Organizations that fail to detect data loading issues often have to resort to conducting computational “archeology to find the needle in the haystack,” Ghodsi says.
All About That Metadata
Finally, Databricks Delta has one more trick up its sleeve to keep the data quality gremlins at bay: metadata analysis.
When data hasn’t been properly formatted to align with the type of analyses the organizations is trying to do, it can cause serious performance issues, Ghodsi says. “It’s just because the way you store data in the data lake was not optimized for how you’re going to use it later,” he says.
Databricks Delta addresses that problem by maintaining a separate lineage of the data. By storing the metadata in a Spark SQL database, and performing statistical analysis upon it, it helps Databricks Delta users to achieve the maximum performance later on.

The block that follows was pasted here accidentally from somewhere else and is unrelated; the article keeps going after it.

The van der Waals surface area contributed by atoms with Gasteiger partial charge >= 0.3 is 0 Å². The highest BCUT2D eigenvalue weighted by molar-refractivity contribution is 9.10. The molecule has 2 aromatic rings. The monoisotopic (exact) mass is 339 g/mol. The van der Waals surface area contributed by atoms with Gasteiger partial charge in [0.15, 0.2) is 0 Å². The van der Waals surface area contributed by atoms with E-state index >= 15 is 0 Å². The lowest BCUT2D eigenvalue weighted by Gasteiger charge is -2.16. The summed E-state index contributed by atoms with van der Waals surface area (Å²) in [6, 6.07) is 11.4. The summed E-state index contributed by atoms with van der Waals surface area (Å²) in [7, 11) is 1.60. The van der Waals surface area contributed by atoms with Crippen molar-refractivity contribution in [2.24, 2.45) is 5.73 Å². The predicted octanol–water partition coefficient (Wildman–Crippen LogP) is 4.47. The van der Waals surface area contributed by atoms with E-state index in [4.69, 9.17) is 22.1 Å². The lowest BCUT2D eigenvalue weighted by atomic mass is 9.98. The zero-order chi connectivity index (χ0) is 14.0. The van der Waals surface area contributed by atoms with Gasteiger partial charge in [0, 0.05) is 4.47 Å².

This metadata tracking functionality also allows Delta users to access their data lake as it stood at previous points in time, Ghodsi says. “It’s nice that the Delta Lake can actually reproduce any data set that you have from the past,” he says.
Databricks Delta stores data in Parquet, which is a column-optimized data format that’s popular on Spark and Hadoop clusters. If the source data lake is also storing data in Parquet, Databricks customers can save a lot of time and hassle in loading that data into Delta, because all that has to be written is the metadata, Ghodsi says.
“You don’t have to write another petabyte data set,” he says. “You don’t need to have two copies of it. The operation is significantly faster because the only data you have to write is metadata, which is always much smaller than the original data lake.”
Delta has caught on with Databricks’ cloud clients, including computer maker Apple, Ghodsi says. It’s currently only available in the Databricks cloud, but the company is talking with partners about letting it run on premise, Ghodsi says. Databricks plans to make Delta a central theme of its upcoming Spark + AI Summit 2019 conference being held in two weeks.